Wednesday, September 09, 2009

IN MEMORIAM: Art "Jolly" Petri

Art 'Jolly' Petri made sure laughter was best medicine

By Amy Rabideau Silvers of the Journal Sentinel
Posted: Aug. 28, 2009

Art Petri, a.k.a. Jolly the Clown, poses with Jodi Geboy (center), of West Allis, and her daughter, Sara, for pictures beside the circus train during a stop in Waukesha in 1998.

When people called Art Petri a clown, they meant it in the best possible way.

Petri's other public persona was "Jolly the Clown." He took the name in honor of his friend, relief pitcher Dave Jolly of the Milwaukee Braves, who died in 1963.

Long the clown coordinator for the Great Circus Parade, he was one of three clowns honored at the parade this year, said his son, John Petri. Art Petri was allowed to sit in the VIP stands. He came in costume.

He was involved in bringing the World Clown Association to Milwaukee for its 1989 convention. He taught hundreds the serious business of clowning around, also helping to found four clown "alleys," or clubs.

Arthur A. Petri died of natural causes Wednesday. He was 82.

His father, Arnold, who played Santa Claus for more than 60 years, apparently had no sense of humor about unions.

The younger Petri later worked at the same bank where his father had worked.

"The union started coming in in '37, and he wouldn't join," Art Petri told William Janz, Milwaukee Sentinel columnist. "Never joined a union in his life. Very staunch Republican.

"When he quit, he had no job. Very principled . . . practical, not so much."

After a layoff, Art Petri began in security at First Wisconsin, then worked for its credit card department. He also became president of the same union his father wouldn't join.

His path to clowning began in the mid-1950s - he fit the costume at his Moose lodge - but medical problems clinched the deal. He was depressed after losing most of the vision in his left eye and surgery to save his vision in the right eye. He struggled with a lung condition that required surgery. His doctor had advice.

"He encouraged me to stop feeling sorry for myself, to start doing things I enjoyed and stop doing things I didn't enjoy," Petri once said.

The doctor also encouraged Petri to blow up balloons for respiratory therapy.

Petri gave up on attempts to enter politics. Instead, a clown was born.

Petri became known for his balloon work, creating a repertoire of nearly 200 animals and shapes. He self-published a book, "Balloonology," for the course he taught at Cardinal Stritch University and the University of Wisconsin-Milwaukee.

Petri went semi-pro in 1963 with his Jolly the Clown Enterprises, later AA Entertainment. He played big venues - Summerfest and the Wisconsin State Fair - plus plenty of charity outings. He was the only American clown invited to perform at the 1967 World's Fair in Montreal.

Petri was a longtime volunteer and board member at the Badger Association of the Blind and Visually Impaired. Like his father, he loved playing Santa, including in the Milwaukee Holiday Parade. One memorable year, the Santa float was built too high for a downtown overpass.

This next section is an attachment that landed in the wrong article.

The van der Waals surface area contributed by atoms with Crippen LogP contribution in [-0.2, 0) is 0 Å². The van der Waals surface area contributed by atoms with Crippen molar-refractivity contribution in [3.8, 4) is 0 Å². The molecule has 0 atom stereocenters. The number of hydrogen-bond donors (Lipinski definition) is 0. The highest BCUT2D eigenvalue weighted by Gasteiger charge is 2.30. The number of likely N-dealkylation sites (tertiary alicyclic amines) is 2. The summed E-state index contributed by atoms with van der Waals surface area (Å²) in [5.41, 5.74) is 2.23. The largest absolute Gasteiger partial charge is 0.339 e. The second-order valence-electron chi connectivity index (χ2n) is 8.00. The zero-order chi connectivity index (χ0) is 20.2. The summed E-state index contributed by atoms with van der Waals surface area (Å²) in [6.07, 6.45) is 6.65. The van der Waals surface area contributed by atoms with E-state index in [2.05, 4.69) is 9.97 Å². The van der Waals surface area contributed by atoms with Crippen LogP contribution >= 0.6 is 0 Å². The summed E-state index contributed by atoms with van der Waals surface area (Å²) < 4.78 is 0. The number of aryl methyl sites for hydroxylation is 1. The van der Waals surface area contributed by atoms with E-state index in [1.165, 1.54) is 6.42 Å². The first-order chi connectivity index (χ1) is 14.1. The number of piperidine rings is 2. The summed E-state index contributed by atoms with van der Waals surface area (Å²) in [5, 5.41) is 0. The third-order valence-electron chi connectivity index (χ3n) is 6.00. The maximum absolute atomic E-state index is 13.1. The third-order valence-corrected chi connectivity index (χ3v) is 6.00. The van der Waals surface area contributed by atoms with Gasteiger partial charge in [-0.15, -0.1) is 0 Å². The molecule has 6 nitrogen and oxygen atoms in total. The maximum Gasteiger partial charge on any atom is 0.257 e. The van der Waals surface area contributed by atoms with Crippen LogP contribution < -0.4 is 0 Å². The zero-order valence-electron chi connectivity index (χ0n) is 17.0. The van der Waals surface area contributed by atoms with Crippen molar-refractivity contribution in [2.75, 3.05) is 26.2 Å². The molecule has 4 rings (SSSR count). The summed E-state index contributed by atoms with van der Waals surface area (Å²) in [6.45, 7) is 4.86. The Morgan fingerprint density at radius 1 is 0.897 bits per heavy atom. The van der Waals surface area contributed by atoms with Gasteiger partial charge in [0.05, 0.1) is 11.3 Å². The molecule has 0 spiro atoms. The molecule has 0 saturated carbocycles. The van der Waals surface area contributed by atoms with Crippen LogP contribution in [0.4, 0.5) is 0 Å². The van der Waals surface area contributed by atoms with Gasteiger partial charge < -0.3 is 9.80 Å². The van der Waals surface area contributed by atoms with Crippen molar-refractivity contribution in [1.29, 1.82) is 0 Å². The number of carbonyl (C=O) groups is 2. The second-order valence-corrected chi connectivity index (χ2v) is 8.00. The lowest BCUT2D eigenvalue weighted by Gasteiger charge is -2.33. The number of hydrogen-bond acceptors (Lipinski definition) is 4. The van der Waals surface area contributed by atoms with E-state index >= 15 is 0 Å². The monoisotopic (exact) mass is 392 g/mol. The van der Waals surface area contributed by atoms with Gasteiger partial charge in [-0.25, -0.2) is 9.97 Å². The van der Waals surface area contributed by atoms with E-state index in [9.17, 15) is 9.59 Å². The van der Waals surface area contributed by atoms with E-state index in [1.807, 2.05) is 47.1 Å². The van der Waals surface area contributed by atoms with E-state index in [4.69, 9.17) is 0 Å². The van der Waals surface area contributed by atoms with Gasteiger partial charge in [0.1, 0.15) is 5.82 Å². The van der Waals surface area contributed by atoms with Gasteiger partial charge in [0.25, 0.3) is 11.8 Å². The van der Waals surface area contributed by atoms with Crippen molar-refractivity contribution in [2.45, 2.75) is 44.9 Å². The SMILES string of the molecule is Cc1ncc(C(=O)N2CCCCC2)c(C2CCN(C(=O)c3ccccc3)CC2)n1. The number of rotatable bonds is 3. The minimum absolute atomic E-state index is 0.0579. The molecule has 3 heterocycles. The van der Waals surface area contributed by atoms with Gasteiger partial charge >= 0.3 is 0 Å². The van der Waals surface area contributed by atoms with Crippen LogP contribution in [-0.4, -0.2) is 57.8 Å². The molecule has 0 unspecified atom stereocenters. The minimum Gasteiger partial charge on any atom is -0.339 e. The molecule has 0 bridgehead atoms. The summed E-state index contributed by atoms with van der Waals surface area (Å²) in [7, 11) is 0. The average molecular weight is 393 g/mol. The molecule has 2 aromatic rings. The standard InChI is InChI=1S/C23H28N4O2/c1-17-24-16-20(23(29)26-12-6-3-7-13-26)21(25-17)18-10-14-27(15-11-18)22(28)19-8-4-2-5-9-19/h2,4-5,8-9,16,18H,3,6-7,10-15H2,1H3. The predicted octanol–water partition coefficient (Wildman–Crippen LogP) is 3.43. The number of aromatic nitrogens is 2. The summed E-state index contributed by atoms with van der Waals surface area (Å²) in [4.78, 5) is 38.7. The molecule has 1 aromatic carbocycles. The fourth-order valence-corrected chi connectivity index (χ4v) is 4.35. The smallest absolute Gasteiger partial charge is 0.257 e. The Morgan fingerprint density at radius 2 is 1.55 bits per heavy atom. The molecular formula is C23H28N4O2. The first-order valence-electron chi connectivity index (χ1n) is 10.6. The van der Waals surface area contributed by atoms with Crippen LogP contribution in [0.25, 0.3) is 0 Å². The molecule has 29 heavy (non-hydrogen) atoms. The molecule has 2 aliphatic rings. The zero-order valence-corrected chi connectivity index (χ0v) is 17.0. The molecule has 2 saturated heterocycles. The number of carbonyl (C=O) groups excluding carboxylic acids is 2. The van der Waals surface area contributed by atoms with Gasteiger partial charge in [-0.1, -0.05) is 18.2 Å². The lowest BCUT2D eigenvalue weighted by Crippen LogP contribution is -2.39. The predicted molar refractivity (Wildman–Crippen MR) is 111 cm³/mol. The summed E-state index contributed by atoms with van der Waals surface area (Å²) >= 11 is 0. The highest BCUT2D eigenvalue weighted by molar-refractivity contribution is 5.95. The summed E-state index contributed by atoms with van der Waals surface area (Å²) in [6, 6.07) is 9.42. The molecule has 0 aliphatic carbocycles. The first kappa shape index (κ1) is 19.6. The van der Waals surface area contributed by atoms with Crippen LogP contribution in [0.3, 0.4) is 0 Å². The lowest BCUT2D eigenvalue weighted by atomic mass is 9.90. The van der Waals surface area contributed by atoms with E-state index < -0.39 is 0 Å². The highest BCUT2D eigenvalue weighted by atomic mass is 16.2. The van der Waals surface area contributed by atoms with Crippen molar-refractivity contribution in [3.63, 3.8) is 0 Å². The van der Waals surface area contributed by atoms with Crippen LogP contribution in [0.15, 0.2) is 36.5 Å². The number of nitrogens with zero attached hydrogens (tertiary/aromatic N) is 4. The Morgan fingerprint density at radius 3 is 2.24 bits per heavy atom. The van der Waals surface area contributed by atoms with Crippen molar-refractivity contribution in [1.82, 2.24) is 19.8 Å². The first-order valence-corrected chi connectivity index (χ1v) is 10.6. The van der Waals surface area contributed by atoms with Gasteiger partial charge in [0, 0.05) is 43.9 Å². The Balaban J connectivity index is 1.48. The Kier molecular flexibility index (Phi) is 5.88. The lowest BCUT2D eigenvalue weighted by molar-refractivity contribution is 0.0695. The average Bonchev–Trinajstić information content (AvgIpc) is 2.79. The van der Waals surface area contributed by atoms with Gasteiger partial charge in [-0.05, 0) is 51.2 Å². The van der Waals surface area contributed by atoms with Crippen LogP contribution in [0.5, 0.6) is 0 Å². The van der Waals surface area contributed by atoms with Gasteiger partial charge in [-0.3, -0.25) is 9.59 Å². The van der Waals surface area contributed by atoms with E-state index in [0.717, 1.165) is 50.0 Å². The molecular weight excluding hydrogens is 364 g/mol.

"Duck, Santa! Duck, Santa!" the crowd hollered.

"He had to duck when it went under the overpass," his son said. "They built the float shorter the next year."

Petri was the first-ever Ronald McDonald in Milwaukee, his son said. Jolly the Clown worked his last event July 4 in Brookfield.

"He was hoping to be in the parade, but he just couldn't walk," John said. "So he was at the park there."

For Petri, clowning was about something more important than money.

"Not everyone is cut out to be a clown," he said. "You have to have the heart of a clown. You have to project good in the world - even when you're not feeling well, you can make someone else feel better."

Survivors include Patricia, his wife of 60 years; daughters Linn Petri and Debi Tritschler; another son, Thomas; sister Laural Gunderson; brother Richard; and grandchildren.

Visitation will be from noon Sunday until the funeral service at 3 p.m. Both will be held at Wisconsin Memorial Park's Chapel of the Flowers, 13225 W. Capitol Drive, Brookfield.

1 comment:

Anonymous said...

Art took me under his wing when I was 12 years old and began teaching me the skills of make-up, balloons, and magic and provideing me with gigs at the Bay Shore Mall and Church Halls to begin my days in front if audiences and fulfilling my dreams of becoming a Ringling Bros. and Barnum and Bailey Circus Clown.

Art was a very hard working man with a heart of gold. He began more clubs in Milwaukee for all kinds of people who wished to play in the art of clowning.

He was an amazing person and will be missed by those who knew him from Circus World Museum, The Great Circus Parade, and his Christmas parade Ho ho ho's...

God Bless this very kind and gentle clown.

With deepest respect,

"Mr. Bill" Machtel